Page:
Finally making it to the solace of a closed door separating her from the two Golds, Chrysos took an abrupt left to get to the library. It was truly dazzling at night; the glass ceiling seemed to hold all of the stars in ready grasp of the students, while soft lighting lit the shelves and desks on the southern side.

            Making her way to one of such desks, Chrysos could not help but be struck with the perfect silence of the vast room. Pencil scratches and page flips dotted the room here and there, and some students were even approaching the desk where a girl no older than seven stood and requesting books; but to Chrysos, this noise did not mean the room was not in silence. The only real sounds, it had been determined, were those of intellectual rigor. Debate, discussion, lecture. Chrysos took her seat at one of the desks where she had left her things.

            Pyrrhus, who had been hard at work taking notes from his own copy of Metaphysics, looked up to see Chrysos take her seat across from him.

            “Long bathroom break.” He muttered at her.

            “I decided to go to the Ruins.” She muttered back as she flipped open her lecture notes.

            “Earth, why? They’re incredibly depressing.”

            “They are my favorite place—it’s always good to remember from where Kallipolis came. How else are we to ascertain we do not fall back into who we once were?” The room was beginning to deviate from its silence, and the surrounding tables took notice, turning around to give the speakers silencing looks. Pyrrhus’s response was thus just above a whisper.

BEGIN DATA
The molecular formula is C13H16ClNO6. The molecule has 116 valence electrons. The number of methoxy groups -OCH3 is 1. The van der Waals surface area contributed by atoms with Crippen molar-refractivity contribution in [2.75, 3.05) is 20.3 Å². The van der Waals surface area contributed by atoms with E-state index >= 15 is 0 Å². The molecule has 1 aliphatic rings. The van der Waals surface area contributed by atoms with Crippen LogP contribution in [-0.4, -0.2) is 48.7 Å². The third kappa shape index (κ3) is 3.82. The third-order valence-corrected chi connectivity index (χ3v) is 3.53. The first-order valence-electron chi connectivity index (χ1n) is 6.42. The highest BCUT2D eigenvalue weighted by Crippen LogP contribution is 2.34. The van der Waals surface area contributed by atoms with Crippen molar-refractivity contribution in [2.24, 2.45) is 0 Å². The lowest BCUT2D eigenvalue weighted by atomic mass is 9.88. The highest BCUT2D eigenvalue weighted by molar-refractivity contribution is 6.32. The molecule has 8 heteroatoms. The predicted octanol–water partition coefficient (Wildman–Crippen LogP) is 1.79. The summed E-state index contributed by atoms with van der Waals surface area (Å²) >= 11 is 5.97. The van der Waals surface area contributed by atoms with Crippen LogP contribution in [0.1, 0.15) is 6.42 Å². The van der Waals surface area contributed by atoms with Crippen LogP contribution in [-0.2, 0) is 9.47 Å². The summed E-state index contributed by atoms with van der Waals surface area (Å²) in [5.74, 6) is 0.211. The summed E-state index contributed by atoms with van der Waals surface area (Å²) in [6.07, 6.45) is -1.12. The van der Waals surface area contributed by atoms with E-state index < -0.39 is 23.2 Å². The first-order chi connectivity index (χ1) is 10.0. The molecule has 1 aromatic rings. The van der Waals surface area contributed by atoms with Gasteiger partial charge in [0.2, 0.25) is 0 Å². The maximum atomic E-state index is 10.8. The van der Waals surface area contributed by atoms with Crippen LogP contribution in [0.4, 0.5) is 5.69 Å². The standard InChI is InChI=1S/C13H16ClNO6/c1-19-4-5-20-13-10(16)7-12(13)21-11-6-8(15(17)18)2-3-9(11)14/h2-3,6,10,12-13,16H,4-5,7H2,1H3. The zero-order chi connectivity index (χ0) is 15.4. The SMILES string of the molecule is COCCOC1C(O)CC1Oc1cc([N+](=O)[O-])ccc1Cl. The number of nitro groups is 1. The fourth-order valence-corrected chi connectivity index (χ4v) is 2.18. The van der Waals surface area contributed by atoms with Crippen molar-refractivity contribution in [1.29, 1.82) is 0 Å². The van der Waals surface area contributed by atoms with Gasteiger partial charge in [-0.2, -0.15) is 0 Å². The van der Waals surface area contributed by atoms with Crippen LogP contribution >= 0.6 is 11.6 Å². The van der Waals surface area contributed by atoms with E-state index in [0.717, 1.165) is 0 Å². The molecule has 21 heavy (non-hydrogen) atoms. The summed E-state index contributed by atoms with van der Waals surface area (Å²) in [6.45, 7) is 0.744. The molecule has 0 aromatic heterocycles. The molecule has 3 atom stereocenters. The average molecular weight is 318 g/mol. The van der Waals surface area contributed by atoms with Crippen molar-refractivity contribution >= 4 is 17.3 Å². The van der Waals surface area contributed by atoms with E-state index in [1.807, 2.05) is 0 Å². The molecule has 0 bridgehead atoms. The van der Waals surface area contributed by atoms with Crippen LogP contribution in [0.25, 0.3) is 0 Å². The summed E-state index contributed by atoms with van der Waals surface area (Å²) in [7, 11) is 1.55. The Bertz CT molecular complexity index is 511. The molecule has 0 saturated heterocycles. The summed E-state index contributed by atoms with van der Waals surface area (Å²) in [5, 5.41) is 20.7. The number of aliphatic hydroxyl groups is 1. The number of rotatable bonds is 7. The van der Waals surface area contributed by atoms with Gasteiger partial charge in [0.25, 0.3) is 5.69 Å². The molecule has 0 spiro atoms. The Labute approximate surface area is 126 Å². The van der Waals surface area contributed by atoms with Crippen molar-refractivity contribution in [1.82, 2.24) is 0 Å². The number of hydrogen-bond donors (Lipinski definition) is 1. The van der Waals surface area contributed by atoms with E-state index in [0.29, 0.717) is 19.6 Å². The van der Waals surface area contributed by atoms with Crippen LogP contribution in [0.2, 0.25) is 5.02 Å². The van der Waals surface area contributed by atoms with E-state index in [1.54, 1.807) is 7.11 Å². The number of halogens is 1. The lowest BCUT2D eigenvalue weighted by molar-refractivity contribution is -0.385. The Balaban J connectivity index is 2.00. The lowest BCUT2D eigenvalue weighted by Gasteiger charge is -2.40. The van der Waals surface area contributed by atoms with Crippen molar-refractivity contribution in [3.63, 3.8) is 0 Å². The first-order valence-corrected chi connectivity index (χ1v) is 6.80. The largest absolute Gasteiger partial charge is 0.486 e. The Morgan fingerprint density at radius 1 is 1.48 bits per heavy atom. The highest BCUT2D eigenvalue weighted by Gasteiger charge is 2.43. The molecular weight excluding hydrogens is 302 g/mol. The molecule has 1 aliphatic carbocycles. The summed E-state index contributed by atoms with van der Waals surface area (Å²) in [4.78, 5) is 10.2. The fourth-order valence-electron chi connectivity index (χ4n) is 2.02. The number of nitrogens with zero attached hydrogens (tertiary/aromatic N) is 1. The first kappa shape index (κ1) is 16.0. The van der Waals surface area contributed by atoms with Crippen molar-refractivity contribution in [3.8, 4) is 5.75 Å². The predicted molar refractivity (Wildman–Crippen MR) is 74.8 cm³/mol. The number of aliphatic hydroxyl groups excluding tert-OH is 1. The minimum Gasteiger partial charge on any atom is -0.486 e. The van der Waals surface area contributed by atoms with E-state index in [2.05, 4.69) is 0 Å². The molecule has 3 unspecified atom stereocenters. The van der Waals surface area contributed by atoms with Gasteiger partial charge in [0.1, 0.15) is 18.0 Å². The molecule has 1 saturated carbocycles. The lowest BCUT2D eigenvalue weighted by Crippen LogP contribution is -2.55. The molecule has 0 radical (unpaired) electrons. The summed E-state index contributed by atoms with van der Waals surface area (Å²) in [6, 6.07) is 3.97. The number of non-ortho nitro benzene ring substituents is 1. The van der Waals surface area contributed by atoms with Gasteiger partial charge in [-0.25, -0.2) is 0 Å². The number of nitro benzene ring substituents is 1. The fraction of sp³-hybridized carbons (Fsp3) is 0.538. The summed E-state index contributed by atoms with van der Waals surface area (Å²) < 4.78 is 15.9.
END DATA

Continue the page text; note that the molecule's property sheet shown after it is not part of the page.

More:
“Yeah!” it was a tiny scoff. “And is that happening? In the fifth classroom, there was apparent debate about the valididity of the Declaration. To be honest, I have questions about it.”

            At this, Chrysos froze. I am not the only one with doubts? There was a debate? She was about to open her mouth to agree with the red haid across from her, but a single thought kept her back. I don’t have questions. I have serious doubts. I need to talk with Kohinoor. “We should study. I am assuming there will be some sort of test tomorrow.” She hoped her voice wasn’t stilted.

            And so, they did. Chrysos had been in the library since two that afternoon, when her and Pyrrhus’s last class ended. She had already taken notes on the necessary reading and written an essay on the Declaration that argued it to be valid (others had been assigned to write one that proved it invalid). She still had another two essays to write and some more reading she wanted to do. Beginning with the lecture notes was a good place to start, she decided, because it would allow her to simultaneously sketch the outline for the next essay.

            An hour later, and the outline was done. It should have only taken thirty minutes, but Chrysos’s valuable mind was taken with what she would have to say to Kohinoor. Realizing the stress was going to affect her productivity—and knowing she had at least another four hours of work to go, if she worked at her normal pace—she decided to find Kohinoor. Closing up her things, she stood up only with a notebook and pencil—one should always take notes when speaking with a Councilor.

            Walking out of the library, Chrysos decided to first check the other two work rooms. Pacing the hall, she half hoped not to find him—though she knew the academic question in mind, she was afraid that her witnessing of he and Zlota emerging from the class room would not cause any awkwardness. Just don’t make it awkward, Chrysos.